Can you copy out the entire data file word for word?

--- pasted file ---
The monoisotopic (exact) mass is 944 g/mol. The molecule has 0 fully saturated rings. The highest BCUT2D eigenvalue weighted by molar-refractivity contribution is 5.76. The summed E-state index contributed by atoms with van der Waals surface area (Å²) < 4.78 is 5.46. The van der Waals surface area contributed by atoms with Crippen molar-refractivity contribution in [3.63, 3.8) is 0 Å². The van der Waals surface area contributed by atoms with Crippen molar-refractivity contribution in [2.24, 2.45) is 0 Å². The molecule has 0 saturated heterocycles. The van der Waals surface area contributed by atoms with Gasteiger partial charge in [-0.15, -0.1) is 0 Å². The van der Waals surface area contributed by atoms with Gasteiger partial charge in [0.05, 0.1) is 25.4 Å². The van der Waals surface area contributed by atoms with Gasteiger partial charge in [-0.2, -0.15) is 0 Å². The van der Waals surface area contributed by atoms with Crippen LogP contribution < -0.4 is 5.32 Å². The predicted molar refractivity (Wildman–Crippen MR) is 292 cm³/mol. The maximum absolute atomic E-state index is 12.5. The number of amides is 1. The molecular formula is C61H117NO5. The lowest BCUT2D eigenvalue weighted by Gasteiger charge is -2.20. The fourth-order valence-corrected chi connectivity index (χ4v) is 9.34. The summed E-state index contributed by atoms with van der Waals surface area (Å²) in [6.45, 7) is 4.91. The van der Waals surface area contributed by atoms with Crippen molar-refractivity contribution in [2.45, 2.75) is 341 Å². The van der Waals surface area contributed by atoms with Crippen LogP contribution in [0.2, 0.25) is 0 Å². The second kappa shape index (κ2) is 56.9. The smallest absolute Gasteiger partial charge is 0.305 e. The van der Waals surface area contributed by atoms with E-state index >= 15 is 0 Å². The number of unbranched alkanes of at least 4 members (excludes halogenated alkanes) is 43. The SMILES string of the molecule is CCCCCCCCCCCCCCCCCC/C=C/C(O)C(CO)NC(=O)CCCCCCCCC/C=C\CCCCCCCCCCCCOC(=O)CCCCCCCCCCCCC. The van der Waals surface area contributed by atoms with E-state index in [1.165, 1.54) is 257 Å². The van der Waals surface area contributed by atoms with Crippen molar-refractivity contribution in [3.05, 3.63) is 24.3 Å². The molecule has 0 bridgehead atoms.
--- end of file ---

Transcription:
The monoisotopic (exact) mass is 944 g/mol. The molecule has 0 fully saturated rings. The highest BCUT2D eigenvalue weighted by molar-refractivity contribution is 5.76. The summed E-state index contributed by atoms with van der Waals surface area (Å²) < 4.78 is 5.46. The van der Waals surface area contributed by atoms with Crippen molar-refractivity contribution in [3.63, 3.8) is 0 Å². The van der Waals surface area contributed by atoms with Crippen molar-refractivity contribution in [2.24, 2.45) is 0 Å². The molecule has 0 saturated heterocycles. The van der Waals surface area contributed by atoms with Gasteiger partial charge in [-0.15, -0.1) is 0 Å². The van der Waals surface area contributed by atoms with Gasteiger partial charge in [0.05, 0.1) is 25.4 Å². The van der Waals surface area contributed by atoms with Gasteiger partial charge in [-0.2, -0.15) is 0 Å². The van der Waals surface area contributed by atoms with Crippen LogP contribution < -0.4 is 5.32 Å². The predicted molar refractivity (Wildman–Crippen MR) is 292 cm³/mol. The maximum absolute atomic E-state index is 12.5. The number of amides is 1. The molecular formula is C61H117NO5. The lowest BCUT2D eigenvalue weighted by Gasteiger charge is -2.20. The fourth-order valence-corrected chi connectivity index (χ4v) is 9.34. The summed E-state index contributed by atoms with van der Waals surface area (Å²) in [6.45, 7) is 4.91. The van der Waals surface area contributed by atoms with Crippen molar-refractivity contribution in [2.45, 2.75) is 341 Å². The van der Waals surface area contributed by atoms with Crippen LogP contribution in [0.2, 0.25) is 0 Å². The second kappa shape index (κ2) is 56.9. The smallest absolute Gasteiger partial charge is 0.305 e. The van der Waals surface area contributed by atoms with E-state index >= 15 is 0 Å². The number of unbranched alkanes of at least 4 members (excludes halogenated alkanes) is 43. The SMILES string of the molecule is CCCCCCCCCCCCCCCCCC/C=C/C(O)C(CO)NC(=O)CCCCCCCCC/C=C\CCCCCCCCCCCCOC(=O)CCCCCCCCCCCCC. The van der Waals surface area contributed by atoms with E-state index in [1.165, 1.54) is 257 Å². The van der Waals surface area contributed by atoms with Crippen molar-refractivity contribution in [3.05, 3.63) is 24.3 Å². The molecule has 0 bridgehead atoms.